The term twin deficits in economics refers to a country's domestic budget and foreign trade financial situation. The term became popular in the 1980s and 1990s in the United States when the country underwent a deficit in both areas. The effects of a twin deficit can be detrimental, as each deficit can feed off the other, causing a country's economic outlook to deteriorate.
A twin deficit occurs when a nation's government has a trade deficit -- also referred to as a current account deficit -- with other countries, as well as a budget deficit. A trade deficit happens when a nation imports more than it exports, meaning it buys from other countries and foreign companies more than it sells to them. A budget deficit occurs when a nation spends more on goods and services than it makes through taxes and other financial gains.
There are many factors that can cause a nation to incur a twin deficit. As with the United States in the early 1980s and early 2000s, a twin deficit can come into effect if government tax rates are reduced without corresponding cuts in government spending. When this occurs, a government will have a budget deficit due to the negative difference in government income and spending. This can lead to a twin deficit as a government will then borrow money from other nations, which leads to a trade deficit.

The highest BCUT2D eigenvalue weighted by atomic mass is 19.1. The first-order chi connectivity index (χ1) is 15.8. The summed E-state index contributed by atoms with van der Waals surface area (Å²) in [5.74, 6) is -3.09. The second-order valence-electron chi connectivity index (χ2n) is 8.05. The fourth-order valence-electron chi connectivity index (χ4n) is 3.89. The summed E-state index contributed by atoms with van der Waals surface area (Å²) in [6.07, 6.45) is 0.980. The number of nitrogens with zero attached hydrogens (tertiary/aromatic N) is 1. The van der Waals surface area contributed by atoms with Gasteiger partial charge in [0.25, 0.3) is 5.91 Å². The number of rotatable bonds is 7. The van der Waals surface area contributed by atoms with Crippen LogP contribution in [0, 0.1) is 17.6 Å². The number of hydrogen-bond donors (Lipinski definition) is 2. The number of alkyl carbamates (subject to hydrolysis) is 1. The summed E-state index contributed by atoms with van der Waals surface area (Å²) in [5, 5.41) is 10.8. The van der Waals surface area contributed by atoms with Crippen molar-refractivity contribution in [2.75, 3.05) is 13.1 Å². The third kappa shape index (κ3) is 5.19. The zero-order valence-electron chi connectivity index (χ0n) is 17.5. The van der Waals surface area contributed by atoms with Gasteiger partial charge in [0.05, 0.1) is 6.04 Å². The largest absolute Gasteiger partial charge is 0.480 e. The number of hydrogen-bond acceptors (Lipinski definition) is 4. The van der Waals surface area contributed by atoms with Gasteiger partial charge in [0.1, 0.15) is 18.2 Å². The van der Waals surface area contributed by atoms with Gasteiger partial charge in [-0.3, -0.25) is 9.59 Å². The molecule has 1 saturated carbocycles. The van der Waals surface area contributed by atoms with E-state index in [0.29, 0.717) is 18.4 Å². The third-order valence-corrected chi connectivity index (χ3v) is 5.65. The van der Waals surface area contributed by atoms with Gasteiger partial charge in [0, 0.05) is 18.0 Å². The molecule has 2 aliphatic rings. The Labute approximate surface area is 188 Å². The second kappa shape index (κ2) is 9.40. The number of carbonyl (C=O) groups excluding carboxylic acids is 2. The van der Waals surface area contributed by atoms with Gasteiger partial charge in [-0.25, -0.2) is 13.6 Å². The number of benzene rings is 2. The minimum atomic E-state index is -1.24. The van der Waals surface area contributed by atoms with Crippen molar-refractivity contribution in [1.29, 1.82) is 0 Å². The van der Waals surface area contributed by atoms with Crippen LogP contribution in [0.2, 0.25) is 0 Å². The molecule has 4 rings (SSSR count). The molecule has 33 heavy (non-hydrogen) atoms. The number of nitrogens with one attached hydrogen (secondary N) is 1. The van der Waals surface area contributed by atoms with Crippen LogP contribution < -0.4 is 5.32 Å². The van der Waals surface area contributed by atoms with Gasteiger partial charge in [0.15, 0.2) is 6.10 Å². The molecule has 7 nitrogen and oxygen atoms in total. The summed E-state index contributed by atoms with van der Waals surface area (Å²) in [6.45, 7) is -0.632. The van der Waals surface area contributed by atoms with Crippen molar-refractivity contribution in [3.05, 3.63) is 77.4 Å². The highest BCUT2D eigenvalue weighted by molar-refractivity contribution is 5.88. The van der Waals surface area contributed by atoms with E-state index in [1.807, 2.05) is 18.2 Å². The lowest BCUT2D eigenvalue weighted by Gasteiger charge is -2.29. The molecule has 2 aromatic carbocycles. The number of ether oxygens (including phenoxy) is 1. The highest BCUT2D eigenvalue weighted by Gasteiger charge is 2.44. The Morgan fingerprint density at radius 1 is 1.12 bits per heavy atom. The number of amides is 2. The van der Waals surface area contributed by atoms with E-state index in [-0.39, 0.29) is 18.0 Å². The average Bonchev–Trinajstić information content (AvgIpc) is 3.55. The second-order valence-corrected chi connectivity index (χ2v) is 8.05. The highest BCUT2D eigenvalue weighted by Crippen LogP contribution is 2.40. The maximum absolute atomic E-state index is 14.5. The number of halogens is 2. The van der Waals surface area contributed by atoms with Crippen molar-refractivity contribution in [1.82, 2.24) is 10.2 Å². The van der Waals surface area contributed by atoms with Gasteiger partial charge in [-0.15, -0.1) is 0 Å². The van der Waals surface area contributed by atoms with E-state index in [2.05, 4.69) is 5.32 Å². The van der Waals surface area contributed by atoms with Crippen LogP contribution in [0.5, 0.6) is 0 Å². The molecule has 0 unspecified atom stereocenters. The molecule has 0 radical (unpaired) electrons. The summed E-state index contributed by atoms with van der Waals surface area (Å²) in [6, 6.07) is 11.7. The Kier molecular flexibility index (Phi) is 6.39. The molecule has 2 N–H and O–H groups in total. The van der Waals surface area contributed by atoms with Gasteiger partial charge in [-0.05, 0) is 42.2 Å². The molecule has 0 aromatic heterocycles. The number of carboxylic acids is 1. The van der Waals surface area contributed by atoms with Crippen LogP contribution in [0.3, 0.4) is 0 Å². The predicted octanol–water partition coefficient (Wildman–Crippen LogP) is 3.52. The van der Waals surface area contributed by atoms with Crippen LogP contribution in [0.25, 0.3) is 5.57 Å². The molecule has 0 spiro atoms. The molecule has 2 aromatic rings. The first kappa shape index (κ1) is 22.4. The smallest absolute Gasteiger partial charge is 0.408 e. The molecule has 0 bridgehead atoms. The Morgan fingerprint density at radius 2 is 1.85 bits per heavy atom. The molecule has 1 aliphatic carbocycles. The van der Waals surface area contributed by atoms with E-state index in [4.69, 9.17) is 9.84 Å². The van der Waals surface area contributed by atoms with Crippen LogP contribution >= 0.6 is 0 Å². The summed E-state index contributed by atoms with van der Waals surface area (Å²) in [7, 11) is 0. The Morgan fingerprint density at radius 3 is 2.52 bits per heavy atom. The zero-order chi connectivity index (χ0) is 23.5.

Twin Deficits in History
Prior to 1930, America enjoyed budget surpluses most years. However, after 1930 government spending began to outstrip income. By the second half of the 20th century, the trade surpluses the U.S. enjoyed in the mid-20th century diminished, and current account deficits became common. For instance, in 2001, when taxes were reduced without cuts in spending the U.S. went from a surplus to a deficit of 3.5 per cent of GDP by 2004. Simultaneously the trade deficit rose from 3.8 per cent of GDP in 2001 to 5.7 per cent in 2004.
Although some economists argue that budget deficits and current account deficits -- a twin deficit -- are tied together, others believe this is not the case. According to an article by George Washington University economics professor, Steven M. Suranovic, "There is no reason that 'twin' deficits need always appear together on these two national accounts. In fact, some countries will, at times, experience a deficit on one account and a surplus on the other (witness Japan in 2000)."
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- International Econ; The Twin Deficit Identity; Steven M. Suranovic; June 2004
- Federal Reserve Bank of San Francisco; Understanding the Twin Deficits: New Approaches, New Results; July 2005
- Finance-Lib: Definition of Twin Deficits
- U.S. House of Representatives; Joint Economic Committee Study; December 1998